Under The Hood

A '72 Buick for $48,000?

Yup, as I write this, bidders are battling it out for a 1972 Buick, and it’s not a Gran Sport or even a LeSabre convertible — it’s a station wagon like ma used to drive!

The auction link came to me via friend Eric Killorin (it’s item No. 200165774497). It took me a moment to figure out why this car is commanding so many dollars – it only has 266 miles on it! With that few spins of the odometer, it’s a brand-new, NOS 1972 Buick.

Now, don’t get me wrong, I love “long roofs,” and even Buicks. Heck, I’ve had a few Skylarks from the late 1960s and really appreciate Buick performance. But $48K is a lot of dough for a knicknack. This car is so nice, there’s no way you’d want to see the odometer take one more spin. It’s just too good to add miles to, and when do you see a 266-mile Buick?

Is the car worth $48K? I would never have say yes before this auction. But when are  you going to see another one?  And even if it doesn’t fall into a collector’s hands, at $48K, someone’s getting a brand new car for the price of a well-equipped SUV.

What do you think of this kind of money for a 1972 Buick station wagon? Should the price guides reflect this value?

And if you like that Buick’s mileage, check out this 128-mile 1972 Oldsmobile Toronado!
http://www.auctionzip.com/cgi-bin/auctionview.cgi?lid=347759

6 thoughts on “A '72 Buick for $48,000?

  1. Eric

    This wagon was like a newly minted coin. But the buyer is just one dented fender or stained seat away from his investment taking a major hit. I agree Angelo, you really can’t use this wonderful machine. Perhaps it’s better to pay a premium for a blue chip knowing that its intrinsic value is always there if condition becomes compromised. But part of me would just love to have this big yellow Estate Wagon in my garage!

  2. Eric

    This wagon was like a newly minted coin. But the buyer is just one dented fender or stained seat away from his investment taking a major hit. I agree Angelo, you really can’t use this wonderful machine. Perhaps it’s better to pay a premium for a blue chip knowing that its intrinsic value is always there if condition becomes compromised. But part of me would just love to have this big yellow Estate Wagon in my garage!

  3. Dennis Rayho

    70s Chevrolets? I owned two of them years ago.My first car in the spring of 1979 was a ’70 Impala.A blue 4 dr sedan,bought from my uncle.130,000 miles on it,but he was a mechamic,and had done some work on the motor.For the princely sum on $650.00,this 18 yr old was mobile,finally.Well,sort of.1979 was the summer of gas shortages,gas lines,odd/even days.And I was tooling around in a car that got about 10 mpg(downhill).Gas,if I could get it was reaching an unheard of one dollar per gallon.So my "cruising" was very limited that year.Sold the Chevy in the fall for $400.00.Bought a ’71 Pinto-actually a great little car.Fast forward to 1984,my father had a friend at work selling a ’73 Caprice Classic,2 door for $500.00.It was white with matching vinyl top,red velour interior.So I bought it,had it painted at Earl Scheib(remember those places)for about $200.00-and it looked like a new car.Had the small block 400 V-8,and the coldest A/C of any car I have ever owned.Drove it 2 yrs,and then bought a new truck.Passed the chevy to my kid brother,who promptly wrecked it.In the northeast where I live you very seldom see ANY 1970s GM cars.They had very bad rust problems at the time.My father had a ’74 Pontiac Lemans wagon,which literally fell apart after 10 yrs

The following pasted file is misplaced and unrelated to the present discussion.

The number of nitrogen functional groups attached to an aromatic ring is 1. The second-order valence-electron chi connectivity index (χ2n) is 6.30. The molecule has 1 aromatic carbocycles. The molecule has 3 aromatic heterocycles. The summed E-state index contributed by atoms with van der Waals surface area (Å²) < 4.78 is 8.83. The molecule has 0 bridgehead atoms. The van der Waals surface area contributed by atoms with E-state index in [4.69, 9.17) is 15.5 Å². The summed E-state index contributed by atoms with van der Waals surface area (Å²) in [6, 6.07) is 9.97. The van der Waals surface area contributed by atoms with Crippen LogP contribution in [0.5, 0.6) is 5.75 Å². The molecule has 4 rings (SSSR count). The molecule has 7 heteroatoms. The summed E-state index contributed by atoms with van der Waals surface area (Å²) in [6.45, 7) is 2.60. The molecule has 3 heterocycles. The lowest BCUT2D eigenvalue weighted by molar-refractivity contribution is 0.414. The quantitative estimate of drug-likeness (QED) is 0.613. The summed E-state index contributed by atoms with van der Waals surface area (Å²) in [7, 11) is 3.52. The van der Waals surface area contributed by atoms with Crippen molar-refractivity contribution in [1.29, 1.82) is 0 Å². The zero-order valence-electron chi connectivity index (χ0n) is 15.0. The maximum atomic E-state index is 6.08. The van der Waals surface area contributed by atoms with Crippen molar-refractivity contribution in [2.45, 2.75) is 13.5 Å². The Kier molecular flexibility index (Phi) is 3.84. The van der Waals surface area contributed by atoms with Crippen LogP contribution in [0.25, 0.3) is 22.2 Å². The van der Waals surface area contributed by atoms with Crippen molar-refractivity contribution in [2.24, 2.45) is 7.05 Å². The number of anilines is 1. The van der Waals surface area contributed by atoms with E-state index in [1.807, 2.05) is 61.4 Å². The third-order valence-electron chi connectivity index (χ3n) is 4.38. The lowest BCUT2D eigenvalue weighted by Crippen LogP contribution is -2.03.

4. Dennis Rayho

    70s Chevrolets? I owned two of them years ago.My first car in the spring of 1979 was a ’70 Impala.A blue 4 dr sedan,bought from my uncle.130,000 miles on it,but he was a mechamic,and had done some work on the motor.For the princely sum on $650.00,this 18 yr old was mobile,finally.Well,sort of.1979 was the summer of gas shortages,gas lines,odd/even days.And I was tooling around in a car that got about 10 mpg(downhill).Gas,if I could get it was reaching an unheard of one dollar per gallon.So my "cruising" was very limited that year.Sold the Chevy in the fall for $400.00.Bought a ’71 Pinto-actually a great little car.Fast forward to 1984,my father had a friend at work selling a ’73 Caprice Classic,2 door for $500.00.It was white with matching vinyl top,red velour interior.So I bought it,had it painted at Earl Scheib(remember those places)for about $200.00-and it looked like a new car.Had the small block 400 V-8,and the coldest A/C of any car I have ever owned.Drove it 2 yrs,and then bought a new truck.Passed the chevy to my kid brother,who promptly wrecked it.In the northeast where I live you very seldom see ANY 1970s GM cars.They had very bad rust problems at the time.My father had a ’74 Pontiac Lemans wagon,which literally fell apart after 10 yrs

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